We believe the local church is a part of the Christian Church of all believers.
We believe that the Christian Church is the entire body of believers in Jesus Christ, who is the founder and only head of the Church. The Church is the union of all believers of Jesus Christ as Savior and Lord who desire to see every human being come to the saving knowledge of Jesus Christ (1 Timothy 2:3-4).
The Church is the collective effort of all local churches to participate in the advancement of the Kingdom of God. The local church seeks to serve in harmony with the Christian Church of all believers in order to effectively advance the Kingdom of God (1 Peter 3:8). The Church enjoys a special kind of unity that transcends time. Jesus’ prayer for the Church was that the Church would be united as one (John 17:21). Despite differences, there is oneness in the Church. It is the common bond of love in Jesus Christ that unifies the Church (Colossians 3:14).
We believe the Church is to apply biblical principles in every area of its life.
Throughout its history, the Churches of God, General Conference, has maintained the importance of a strong doctrine of the Church, seeing it as basic to sound Christian theology. The Church’s doctrines of regeneration, the ordinances,[vii]church government, and church discipline[viii] are all affected by its doctrine of the Church and the high importance placed upon biblical principles.
From its inception, the Churches of God, General Conference, has maintained a high view of the Church. A thorough study of the Scriptures reveals that the name “Church of God” is the best biblical name for the Church (1 Corinthians 1:2 and others); that the presbyterial[ix] system of elders[x] (Acts 14:23) and deacons[xi](1 Timothy 3:10) is the biblical form of church government; and that the new birth through Jesus Christ is the only way of entering the Church (1 John 5:1-5).
[i] Indispensable – essential; absolutely necessary.
[ii] Prerequisites – something required beforehand as a necessary condition for what follows.
[iii] Apostles’ teaching – see “Apostolic” in glossary (No. 44).
[iv] Breaking of bread – could simply imply “eating together,” but commonly understood to mean sharing together in the Lord’s supper as a reminder of the death and resurrection of Jesus.
[v] Mission – God’s redemptive and historical initiative on behalf of His creation.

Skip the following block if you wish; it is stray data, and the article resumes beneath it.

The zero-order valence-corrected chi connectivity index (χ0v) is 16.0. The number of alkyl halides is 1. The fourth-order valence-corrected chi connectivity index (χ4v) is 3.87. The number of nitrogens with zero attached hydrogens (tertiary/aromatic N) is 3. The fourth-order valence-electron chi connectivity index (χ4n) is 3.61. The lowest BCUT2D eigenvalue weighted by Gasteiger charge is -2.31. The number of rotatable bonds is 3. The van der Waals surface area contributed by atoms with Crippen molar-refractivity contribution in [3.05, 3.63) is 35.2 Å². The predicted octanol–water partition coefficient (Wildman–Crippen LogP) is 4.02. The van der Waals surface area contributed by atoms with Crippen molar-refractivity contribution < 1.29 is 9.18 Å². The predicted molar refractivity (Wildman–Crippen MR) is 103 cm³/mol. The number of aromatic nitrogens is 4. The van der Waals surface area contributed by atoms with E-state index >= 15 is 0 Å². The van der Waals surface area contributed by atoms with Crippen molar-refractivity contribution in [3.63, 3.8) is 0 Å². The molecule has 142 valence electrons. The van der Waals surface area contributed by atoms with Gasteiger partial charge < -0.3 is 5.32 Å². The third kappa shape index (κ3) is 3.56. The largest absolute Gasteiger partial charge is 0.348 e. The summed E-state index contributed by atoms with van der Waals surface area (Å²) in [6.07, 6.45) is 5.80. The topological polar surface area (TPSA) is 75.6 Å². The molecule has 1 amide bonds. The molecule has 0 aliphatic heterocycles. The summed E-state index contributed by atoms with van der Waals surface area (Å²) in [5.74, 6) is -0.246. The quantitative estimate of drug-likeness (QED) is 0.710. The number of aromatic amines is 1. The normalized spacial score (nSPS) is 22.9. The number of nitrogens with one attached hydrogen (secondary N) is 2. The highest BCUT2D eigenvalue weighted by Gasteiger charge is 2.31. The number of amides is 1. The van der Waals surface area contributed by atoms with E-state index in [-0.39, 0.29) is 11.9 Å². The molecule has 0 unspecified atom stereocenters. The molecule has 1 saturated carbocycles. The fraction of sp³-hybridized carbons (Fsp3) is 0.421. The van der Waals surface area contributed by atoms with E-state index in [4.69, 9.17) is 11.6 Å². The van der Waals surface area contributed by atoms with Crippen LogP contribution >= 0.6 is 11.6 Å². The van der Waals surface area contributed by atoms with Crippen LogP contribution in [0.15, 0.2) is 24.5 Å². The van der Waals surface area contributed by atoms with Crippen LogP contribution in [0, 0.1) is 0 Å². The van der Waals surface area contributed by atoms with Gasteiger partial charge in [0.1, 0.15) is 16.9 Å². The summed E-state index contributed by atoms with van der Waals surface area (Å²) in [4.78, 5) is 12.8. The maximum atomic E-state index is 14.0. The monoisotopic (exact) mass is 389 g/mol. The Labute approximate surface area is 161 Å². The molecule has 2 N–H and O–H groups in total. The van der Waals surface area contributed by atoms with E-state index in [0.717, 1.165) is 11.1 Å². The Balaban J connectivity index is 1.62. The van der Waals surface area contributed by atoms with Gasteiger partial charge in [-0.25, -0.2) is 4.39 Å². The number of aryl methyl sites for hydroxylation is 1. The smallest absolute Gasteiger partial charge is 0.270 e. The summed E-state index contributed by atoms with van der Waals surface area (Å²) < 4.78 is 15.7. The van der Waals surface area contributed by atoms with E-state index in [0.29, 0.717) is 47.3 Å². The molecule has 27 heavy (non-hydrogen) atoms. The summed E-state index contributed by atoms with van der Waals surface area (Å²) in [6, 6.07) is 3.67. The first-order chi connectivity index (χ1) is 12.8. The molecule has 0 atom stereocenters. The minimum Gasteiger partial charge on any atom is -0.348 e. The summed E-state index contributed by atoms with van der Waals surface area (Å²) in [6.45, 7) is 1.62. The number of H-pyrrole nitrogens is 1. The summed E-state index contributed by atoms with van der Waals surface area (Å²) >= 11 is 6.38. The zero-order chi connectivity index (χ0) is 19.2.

[vi] Wholeness – spiritual, emotional, mental, and physical well-being.
[vii] Ordinances –acts authorized, practiced, and endorsed by Christ; religious rites in the Church. See section on “The Ordinances.”
[viii] Church discipline – the process of accountability in the Church whereby members receive spiritual nurture and correction (when belief and/or practice are contrary to Scripture).
[ix] Presbyterial – relating to a system of church government and organization in which authority is delegated to the elders (or Presbyters).
[x] Elders – persons holding positions of greatest responsibility and authority in local Church leadership. Pastors are considered “teaching elders” in the Church.
[xi] Deacons – literally “servant;” persons primarily responsible to serve practical needs in the Church.
…about Sanctification: A Life Set Apart
We believe sanctification is the shared work of God and the believer, bringing the whole of one’s life in line with the will of God.
To sanctify anything is to declare that it is holy and belongs completely to God. The God-given ability to make one’s lifestyle more Christ-like occurs through the relationship between the believer and the indwelling Holy Spirit (John 14:26; Galatians 5:22-23) and not through human effort (Galatians 3:3). Sanctification is a lifelong process, daily appropriated[i]through surrender of life to God. While sanctification is not complete in any given act, there may be experiences in the heart of the believer by the Holy Spirit that lead to greater yielding to God and holiness. Sanctification is not complete short of the life to come (1 John 3:2). Glorification[ii] is the end of the process of sanctification (1 Corinthians 15:42-57, Ephesians 4:1, Colossians 3:1-17).
In the Old Testament, sanctification was primarily used to set apart places, days, seasons and objects of worship (Genesis 2:3; Leviticus 27:14; Exodus 19:23; 39:32-34). However, New Testament usage portrays a Savior who was so completely set apart to God that those who believe in him can also be sanctified (John 17:17-22). Sanctification then refers to the process of consecrating the regenerate persons that are called to be set apart (Romans 1:7).
Sanctification happens instantaneously[iii] and simultaneously with regeneration (1 Corinthians 6:11; 1 John 4:17). Sanctification is also progressive[iv] as it is a continuing growth in grace, truth, and relationship with God (Titus 2:11-14; 2 Peter 1:5-7). Sanctification is also complete in that all who have the indwelling Holy Spirit will be delivered completely from sin at glorification (see Last Things) as sons and daughters of God (Galatians 3:26-4:6).
Justification is God’s imputed[v] work on us; sanctification is God’s imparted[vi] work in us. While justification refers to a change in status before God, sanctification refers to a change within one’s being because of the relationship believers enjoy with the Holy Spirit (1 Corinthians 3:16). This change in being begins at the time of regeneration when believers receive the Holy Spirit and is realized in a continual growth toward Christ-likeness (Romans 8:29-30). It could be said that sanctification is to regeneration what growth is to birth.
We believe it is the privilege and responsibility of believers to live holy lives.